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Reframing ‘the Anarchy’: Castles, Landscapes and Society in Twelfth-Century Lincolnshire and Yorkshire

Prescott, Ryan


Ryan Prescott



The reign of King Stephen, c. 1135-54, was condemned by nineteenth-century historians as a period of anarchy and castles have often been seen as a cause or symptom of its instabilities. Although many aspects of Stephen’s reign have been reappraised in more recent years, an archaeological perspective of these castles is still lacking. Benefiting from advances in archaeological research, newly-funded projects, and the use of a Geographical Information System (GIS), this regional study provides an overview into how the civil war between Stephen and Matilda impacted Lincolnshire and Yorkshire. Disproving the assumptions of contemporary chroniclers that unlicenced castles were hastily built in large numbers in disregard for the Crown, took short-lived, rudimentary forms, and were located solely in militarily advantageous locations; the interplay between these structures and their landscapes shows that castle-building by the time of the mid-twelfth century was more complex and like the post-Conquest era, was moulded by an infusion of tradition and innovation. As very few sites were seemingly damaged or destroyed during ‘the Anarchy’ from the physical evidence available to us at the present time, the social, economic, and political qualities across many of these monuments highlights that local magnates were conscious of the long-term benefits of this landscape; typically siting their castles regardless of the struggle for the throne. This desk-based assessment argues that the reign of King Stephen did therefore not represent such radical departure from the preceding and subsequent reigns, and should be characterised as a period of societal change and continuity.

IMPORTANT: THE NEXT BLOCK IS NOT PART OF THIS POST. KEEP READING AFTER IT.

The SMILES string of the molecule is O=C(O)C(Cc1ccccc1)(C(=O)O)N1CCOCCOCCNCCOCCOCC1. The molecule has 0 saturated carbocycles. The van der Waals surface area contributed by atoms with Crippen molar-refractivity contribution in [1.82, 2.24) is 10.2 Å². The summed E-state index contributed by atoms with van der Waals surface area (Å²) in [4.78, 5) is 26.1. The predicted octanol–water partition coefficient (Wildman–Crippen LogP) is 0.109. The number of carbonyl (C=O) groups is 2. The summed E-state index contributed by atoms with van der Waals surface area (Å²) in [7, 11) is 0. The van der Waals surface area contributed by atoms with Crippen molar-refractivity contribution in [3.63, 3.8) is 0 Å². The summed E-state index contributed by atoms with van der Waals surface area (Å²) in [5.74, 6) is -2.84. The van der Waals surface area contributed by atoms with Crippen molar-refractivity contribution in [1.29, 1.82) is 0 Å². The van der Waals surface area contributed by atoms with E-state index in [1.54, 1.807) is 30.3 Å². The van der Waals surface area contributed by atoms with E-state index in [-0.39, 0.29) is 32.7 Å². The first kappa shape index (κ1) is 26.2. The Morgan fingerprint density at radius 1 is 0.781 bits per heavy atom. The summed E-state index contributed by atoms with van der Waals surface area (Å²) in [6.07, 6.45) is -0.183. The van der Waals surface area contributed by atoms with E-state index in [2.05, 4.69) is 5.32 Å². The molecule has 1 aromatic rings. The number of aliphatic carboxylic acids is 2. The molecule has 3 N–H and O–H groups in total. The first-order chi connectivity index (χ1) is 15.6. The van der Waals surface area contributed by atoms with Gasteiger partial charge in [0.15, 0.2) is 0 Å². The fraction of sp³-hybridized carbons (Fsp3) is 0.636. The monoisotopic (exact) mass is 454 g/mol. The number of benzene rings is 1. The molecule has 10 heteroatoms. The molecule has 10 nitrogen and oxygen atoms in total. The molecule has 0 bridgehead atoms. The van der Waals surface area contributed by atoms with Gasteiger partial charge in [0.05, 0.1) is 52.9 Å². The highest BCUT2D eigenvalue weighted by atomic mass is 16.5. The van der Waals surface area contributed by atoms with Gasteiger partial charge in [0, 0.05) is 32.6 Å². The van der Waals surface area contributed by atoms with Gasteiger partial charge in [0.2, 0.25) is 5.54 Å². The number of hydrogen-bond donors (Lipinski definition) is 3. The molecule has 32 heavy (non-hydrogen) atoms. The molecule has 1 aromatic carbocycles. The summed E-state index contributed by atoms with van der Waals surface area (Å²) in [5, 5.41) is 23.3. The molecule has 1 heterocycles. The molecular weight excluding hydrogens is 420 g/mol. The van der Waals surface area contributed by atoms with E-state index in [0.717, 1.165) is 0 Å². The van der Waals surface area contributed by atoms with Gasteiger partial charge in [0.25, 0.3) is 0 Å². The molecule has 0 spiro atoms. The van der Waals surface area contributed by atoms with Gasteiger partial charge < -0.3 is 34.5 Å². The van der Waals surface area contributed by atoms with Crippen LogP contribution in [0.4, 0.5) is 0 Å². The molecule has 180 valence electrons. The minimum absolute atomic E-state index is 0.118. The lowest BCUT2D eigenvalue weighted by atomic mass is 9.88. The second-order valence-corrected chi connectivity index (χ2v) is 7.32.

Prescott, R. (2023). Reframing ‘the Anarchy’: Castles, Landscapes and Society in Twelfth-Century Lincolnshire and Yorkshire. (Thesis). University of Hull. Retrieved from

Thesis Type Thesis
Deposit Date Apr 2, 2024
Publicly Available Date Apr 12, 2024
Keywords History ; Archaeology
Public URL
Additional Information Department of History
University of Hull
Award Date Mar 14, 2024


Thesis (13.6 Mb)

Copyright Statement
© 2023 Ryan Michael Prescott. All rights reserved. No part of this publication may be reproduced without the written permission of the copyright holder.

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